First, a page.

Typological Up-Scaling of Wooded Peatlands

Chapter
Part of the Ecological Studies book series (ECOLSTUD, volume 212)

Abstract

About 29% of peat coverage of eight European peat-rich countries is drained for forestry, resulting in (a) increased expansion of forest to the other opened parts of the peatlands, (b) increased variety of the peatland surface structure, and (c) different ecohydrological conditions of formed mire ecotopes in the same landscape. Despite modern spatial monitoring systems ortophoto-based spatial datasets are still favourable due to: (a) improved quality and quantity of datasets, and (b) user-friendly availability both from a technical and a financial point of view. Results of typological up-scaling of disturbed mire ecotopes were ecotope structure dependent, i.e. varying wooded conditions resulted in different up-scaling hierarchies. The ground level study of the radial increment of Scots pine (Pinus Sylvestris L.) revealed important information about changes in mire environmental conditions of different ecotopes, being also important for the ground-level interpretation of up-scaled spatial datasets.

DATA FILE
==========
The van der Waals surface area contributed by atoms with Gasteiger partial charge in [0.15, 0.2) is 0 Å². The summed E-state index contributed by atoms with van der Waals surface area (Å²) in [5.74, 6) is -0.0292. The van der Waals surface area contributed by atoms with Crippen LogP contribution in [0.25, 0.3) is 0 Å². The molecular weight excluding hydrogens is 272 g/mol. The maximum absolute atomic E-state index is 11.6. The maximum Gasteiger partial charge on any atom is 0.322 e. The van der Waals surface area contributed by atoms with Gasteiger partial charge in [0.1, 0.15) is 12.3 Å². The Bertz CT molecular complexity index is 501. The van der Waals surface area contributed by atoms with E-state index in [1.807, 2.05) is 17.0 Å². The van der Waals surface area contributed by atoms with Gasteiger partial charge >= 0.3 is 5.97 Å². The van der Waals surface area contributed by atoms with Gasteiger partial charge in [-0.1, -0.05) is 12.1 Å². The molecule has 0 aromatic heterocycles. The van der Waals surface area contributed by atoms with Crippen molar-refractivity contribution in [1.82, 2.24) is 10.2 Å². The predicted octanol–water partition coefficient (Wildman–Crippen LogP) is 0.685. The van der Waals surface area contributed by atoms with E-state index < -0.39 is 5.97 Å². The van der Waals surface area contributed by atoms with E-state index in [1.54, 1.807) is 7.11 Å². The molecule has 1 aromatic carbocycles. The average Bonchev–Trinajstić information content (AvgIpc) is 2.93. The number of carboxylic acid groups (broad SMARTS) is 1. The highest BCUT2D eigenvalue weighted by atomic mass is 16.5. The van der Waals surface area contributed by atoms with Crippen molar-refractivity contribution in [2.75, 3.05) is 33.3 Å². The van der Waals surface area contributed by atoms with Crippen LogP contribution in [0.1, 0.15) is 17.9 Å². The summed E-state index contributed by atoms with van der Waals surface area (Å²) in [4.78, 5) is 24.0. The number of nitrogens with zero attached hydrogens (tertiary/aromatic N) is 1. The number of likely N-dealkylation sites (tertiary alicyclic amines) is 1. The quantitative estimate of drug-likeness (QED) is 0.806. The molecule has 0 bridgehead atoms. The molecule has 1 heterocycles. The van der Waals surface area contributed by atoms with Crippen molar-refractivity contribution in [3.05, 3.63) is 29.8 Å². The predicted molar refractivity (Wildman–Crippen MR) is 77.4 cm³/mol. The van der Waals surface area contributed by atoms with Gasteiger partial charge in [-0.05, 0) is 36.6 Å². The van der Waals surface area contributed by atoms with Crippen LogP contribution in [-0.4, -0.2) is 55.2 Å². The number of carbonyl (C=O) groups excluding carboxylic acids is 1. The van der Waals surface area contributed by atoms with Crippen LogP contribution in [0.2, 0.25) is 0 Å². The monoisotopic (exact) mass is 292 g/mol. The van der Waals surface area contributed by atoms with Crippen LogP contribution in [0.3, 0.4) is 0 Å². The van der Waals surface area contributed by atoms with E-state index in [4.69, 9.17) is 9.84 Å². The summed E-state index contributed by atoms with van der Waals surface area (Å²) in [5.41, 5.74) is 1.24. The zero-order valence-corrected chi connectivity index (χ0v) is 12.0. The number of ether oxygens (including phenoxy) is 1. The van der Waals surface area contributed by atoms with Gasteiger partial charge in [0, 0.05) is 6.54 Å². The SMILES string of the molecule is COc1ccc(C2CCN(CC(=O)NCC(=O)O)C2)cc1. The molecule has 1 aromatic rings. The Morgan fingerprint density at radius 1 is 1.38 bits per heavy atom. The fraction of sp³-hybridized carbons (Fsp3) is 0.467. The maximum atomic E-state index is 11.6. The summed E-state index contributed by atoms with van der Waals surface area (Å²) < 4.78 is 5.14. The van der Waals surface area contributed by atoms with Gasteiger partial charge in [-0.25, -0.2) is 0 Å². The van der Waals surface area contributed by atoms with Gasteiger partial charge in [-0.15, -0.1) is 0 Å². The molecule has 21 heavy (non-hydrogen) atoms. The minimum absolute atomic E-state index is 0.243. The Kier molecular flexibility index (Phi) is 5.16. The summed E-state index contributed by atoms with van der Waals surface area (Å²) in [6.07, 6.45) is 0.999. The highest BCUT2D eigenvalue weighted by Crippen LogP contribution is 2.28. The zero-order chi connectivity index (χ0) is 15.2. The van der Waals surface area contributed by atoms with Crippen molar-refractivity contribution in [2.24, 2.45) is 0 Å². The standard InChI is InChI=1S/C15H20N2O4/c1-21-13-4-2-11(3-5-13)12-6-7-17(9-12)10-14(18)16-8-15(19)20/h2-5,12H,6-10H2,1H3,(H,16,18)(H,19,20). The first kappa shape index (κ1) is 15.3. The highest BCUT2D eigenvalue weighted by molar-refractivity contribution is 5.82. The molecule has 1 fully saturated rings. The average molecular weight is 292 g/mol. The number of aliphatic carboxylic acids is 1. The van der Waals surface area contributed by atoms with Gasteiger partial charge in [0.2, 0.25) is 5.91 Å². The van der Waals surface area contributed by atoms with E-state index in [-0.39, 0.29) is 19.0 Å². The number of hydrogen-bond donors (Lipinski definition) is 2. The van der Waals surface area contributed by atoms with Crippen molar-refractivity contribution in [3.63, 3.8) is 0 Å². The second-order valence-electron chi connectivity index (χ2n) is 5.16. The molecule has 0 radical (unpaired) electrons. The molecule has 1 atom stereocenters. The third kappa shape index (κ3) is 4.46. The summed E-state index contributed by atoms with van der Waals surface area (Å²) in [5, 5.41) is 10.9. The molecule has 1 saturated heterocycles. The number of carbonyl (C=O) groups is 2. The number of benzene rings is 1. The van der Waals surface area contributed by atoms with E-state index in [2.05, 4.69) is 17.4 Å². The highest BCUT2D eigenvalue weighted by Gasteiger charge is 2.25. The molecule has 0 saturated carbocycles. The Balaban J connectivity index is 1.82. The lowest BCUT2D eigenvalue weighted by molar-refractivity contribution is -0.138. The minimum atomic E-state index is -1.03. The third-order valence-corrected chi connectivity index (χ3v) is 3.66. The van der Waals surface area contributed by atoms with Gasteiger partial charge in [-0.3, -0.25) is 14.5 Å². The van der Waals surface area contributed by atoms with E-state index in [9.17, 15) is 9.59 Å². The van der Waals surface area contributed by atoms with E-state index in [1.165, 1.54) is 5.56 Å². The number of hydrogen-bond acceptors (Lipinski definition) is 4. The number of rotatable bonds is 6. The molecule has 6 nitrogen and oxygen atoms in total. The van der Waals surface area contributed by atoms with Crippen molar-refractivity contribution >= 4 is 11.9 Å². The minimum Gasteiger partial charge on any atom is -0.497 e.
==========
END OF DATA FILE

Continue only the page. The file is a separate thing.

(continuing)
Keywords

Aerial Photograph Tree Ring Tree Coverage Tree Plot Radial Increment 
These keywords were added by machine and not by the authors. This process is experimental and the keywords may be updated as the learning algorithm improves.

Notes

Acknowledgments

This work was prepared in the framework of the COST Action FP0601 “Forman” project, a collaboration of the University of Tartu (Department of Geography), Estonia, the Swedish University of Agricultural Sciences (Department of Soil and Environment) and the Institute of Ecology of Tallinn University, Estonia. Financial sources were; the Estonian basic research foundation of SF0280009s07 project of “Impact of disturbances on wetland ecosystems in Estonia” and SF0180127s08 “Material cycling of landscapes in changing climate and land use conditions and ecotechnological control thereof” integrated with FP0601.

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Copyright information

© Springer Science+Business Media B.V. 2010

Authors and Affiliations

  1. 1.Institute of EcologyTallinn UniversityTallinnEstonia
  2. 2.Department of Soil and EnvironmentSwedish University of Agricultural SciencesUppsalaSweden
  3. 3.Institute of Ecology and Earth SciencesUniversity of TartuTartuEstonia

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